Early Screening, Diagnosis May Reduce High Annual Disease Costs in PWS

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by Patricia Inacio PhD |

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The mean total annual costs of raising a child with Prader-Willi Syndrome (PWS) — an estimate that takes into account services use, impact on parental income, and care arrangements — is more than AU$57,500 (about $42,500) per child, according to an Australian study of four rare disorders that cause cognitive impairment.

According to the researchers, the findings indicate that better intellectual functioning is associated with lesser costs, with each higher point on IQ tests generally tied to more than AU$700 (more than $500) in care cost savings. Further savings were linked to early interventions that improved the behavior and physical abilities of children with these four rare diseases.

The results of this study support early screening and diagnosis for PWS, and prompt, individualized therapies as a cost-saving strategy, the researchers said.

“Significant reductions in total yearly costs were related to intellectual functioning … suggesting that the economic burden across these syndromes can be reduced by earlier diagnosis and targeted interventions,” the investigators wrote.

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Titled “The Cost of Raising Individuals with Fragile X or Chromosome 15 Imprinting Disorders in Australia,” the study was published in the Journal of Autism and Developmental Disorders.

Early diagnoses of many rare diseases, including PWS, have become possible through advances in newborn screenings. Policymakers in Australia are weighing the risks and benefits of making such testing available throughout the country for certain rare diseases.

To learn more, a team of researchers now analyzed the costs associated with raising a child diagnosed with one of four rare diseases: PWS, Angelman syndromefragile X syndrome, and chromosome 15q Duplication (Dupl15q).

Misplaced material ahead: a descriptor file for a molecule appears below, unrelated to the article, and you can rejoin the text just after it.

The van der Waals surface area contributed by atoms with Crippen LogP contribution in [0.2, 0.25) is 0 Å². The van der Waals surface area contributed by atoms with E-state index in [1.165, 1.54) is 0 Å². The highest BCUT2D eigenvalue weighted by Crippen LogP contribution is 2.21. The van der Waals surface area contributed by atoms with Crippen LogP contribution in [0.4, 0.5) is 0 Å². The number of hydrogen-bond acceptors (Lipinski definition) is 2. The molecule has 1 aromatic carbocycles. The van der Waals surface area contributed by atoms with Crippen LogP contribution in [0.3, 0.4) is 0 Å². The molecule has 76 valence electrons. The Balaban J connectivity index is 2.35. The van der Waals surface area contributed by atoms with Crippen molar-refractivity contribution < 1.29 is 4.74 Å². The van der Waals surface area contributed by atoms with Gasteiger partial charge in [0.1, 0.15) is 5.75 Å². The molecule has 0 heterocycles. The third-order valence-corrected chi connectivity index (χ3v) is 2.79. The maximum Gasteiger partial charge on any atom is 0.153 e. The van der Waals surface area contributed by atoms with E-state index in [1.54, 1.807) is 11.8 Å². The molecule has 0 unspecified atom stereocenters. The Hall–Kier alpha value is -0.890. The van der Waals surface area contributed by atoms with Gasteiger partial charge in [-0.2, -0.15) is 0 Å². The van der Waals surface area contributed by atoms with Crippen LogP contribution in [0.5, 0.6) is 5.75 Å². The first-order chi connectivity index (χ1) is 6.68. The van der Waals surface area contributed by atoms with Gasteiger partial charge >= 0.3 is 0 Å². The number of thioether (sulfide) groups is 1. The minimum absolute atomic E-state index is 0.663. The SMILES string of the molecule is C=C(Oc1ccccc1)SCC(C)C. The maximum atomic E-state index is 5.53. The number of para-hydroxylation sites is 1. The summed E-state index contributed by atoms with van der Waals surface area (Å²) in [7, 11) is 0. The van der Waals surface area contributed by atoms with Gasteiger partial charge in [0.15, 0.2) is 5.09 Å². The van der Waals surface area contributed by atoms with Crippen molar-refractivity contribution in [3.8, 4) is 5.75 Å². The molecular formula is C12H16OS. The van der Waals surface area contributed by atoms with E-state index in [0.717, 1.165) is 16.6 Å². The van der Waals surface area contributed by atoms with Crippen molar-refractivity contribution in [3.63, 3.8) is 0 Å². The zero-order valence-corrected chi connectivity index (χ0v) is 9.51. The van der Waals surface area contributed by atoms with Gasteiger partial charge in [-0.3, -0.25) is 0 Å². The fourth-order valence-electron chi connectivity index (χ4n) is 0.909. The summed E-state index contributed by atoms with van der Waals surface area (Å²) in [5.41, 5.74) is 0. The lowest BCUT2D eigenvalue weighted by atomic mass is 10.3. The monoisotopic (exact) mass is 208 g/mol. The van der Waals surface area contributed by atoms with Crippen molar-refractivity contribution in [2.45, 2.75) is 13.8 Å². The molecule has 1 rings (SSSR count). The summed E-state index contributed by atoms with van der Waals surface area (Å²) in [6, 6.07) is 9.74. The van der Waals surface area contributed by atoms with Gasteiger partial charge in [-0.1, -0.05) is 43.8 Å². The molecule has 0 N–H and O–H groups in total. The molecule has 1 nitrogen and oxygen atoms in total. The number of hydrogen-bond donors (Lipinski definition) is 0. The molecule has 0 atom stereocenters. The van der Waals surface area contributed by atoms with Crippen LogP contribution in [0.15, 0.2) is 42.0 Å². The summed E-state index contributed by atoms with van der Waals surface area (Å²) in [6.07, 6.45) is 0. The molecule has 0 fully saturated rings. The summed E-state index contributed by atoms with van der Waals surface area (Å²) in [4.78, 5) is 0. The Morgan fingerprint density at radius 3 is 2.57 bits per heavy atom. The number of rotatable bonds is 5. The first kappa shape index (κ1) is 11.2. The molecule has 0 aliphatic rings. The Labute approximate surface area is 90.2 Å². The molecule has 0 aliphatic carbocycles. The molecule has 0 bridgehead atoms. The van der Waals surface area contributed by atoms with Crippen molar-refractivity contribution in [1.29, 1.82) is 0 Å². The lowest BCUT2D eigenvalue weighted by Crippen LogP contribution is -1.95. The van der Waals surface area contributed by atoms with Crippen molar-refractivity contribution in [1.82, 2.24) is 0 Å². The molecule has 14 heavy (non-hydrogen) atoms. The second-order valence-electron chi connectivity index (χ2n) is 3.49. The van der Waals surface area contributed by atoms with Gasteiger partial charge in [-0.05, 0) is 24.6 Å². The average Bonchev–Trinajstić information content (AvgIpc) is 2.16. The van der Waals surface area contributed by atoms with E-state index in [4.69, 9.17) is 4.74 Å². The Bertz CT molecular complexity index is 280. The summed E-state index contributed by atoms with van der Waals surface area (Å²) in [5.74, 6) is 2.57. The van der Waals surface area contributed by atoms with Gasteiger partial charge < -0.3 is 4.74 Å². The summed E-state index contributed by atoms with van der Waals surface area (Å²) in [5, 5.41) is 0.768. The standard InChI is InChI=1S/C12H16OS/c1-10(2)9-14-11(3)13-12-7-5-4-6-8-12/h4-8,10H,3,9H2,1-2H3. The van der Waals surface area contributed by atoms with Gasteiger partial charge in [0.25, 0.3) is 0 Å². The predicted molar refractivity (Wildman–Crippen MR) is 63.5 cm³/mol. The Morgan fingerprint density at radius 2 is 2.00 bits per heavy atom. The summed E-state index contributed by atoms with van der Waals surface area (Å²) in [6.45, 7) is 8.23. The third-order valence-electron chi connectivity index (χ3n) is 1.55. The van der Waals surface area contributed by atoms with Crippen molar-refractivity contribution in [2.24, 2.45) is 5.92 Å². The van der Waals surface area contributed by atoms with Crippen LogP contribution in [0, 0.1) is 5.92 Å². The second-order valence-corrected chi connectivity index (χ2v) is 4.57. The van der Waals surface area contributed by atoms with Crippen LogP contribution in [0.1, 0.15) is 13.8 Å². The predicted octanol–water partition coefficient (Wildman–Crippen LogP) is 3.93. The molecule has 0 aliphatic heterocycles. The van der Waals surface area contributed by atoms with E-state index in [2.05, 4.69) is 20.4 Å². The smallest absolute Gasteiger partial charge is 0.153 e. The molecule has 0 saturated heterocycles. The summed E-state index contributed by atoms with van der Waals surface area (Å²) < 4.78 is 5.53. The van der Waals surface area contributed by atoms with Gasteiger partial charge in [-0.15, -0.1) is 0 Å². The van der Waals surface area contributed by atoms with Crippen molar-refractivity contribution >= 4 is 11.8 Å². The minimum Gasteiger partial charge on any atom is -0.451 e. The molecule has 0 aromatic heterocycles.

All of these conditions lead to intellectual disability and are associated with behavior problems. In Australia, around 135 children are born with one of these disorders each year.

Generally, therapies are known to be more effective if the diagnosis is made earlier. For example, an early diagnosis of PWS allows for timely hormone treatments that can improve patients’ quality of life, as well as better outcomes from other types of therapy.

However, “many infants with these syndromes are not diagnosed within the first year of life,” Emma Baker, PhD, a researcher at Murdoch Children’s Research Institute and the study’s first author, said in a press release.

“For Prader-Willi syndrome, diagnosis in infancy allows for early initiation of growth hormone treatment, which has shown to improve intellectual functioning when started in the first 12 months of life, while early targeted interventions such as speech, physical, and behavioural therapies are reliant on early diagnosis,” Baker said.

Understanding the costs involved in managing these disorders can help decide on the best screening strategies.

Newborn screenings — genetic tests in babies, usually given immediately after birth — can identify rare genetic, hormone-related, and metabolic conditions. A recently developed one-step test — called Methylation Specific Quantitative Melt Analysis — quantifies DNA marks known as methylation, which regulate gene activity. The method can be used to diagnose PWS and the other three conditions assessed in this study simultaneously. But to be included in newborn screening panels, disorders must meet criteria that include benefits to the infants and to society outweighing the risks and burdens of screening and therapy.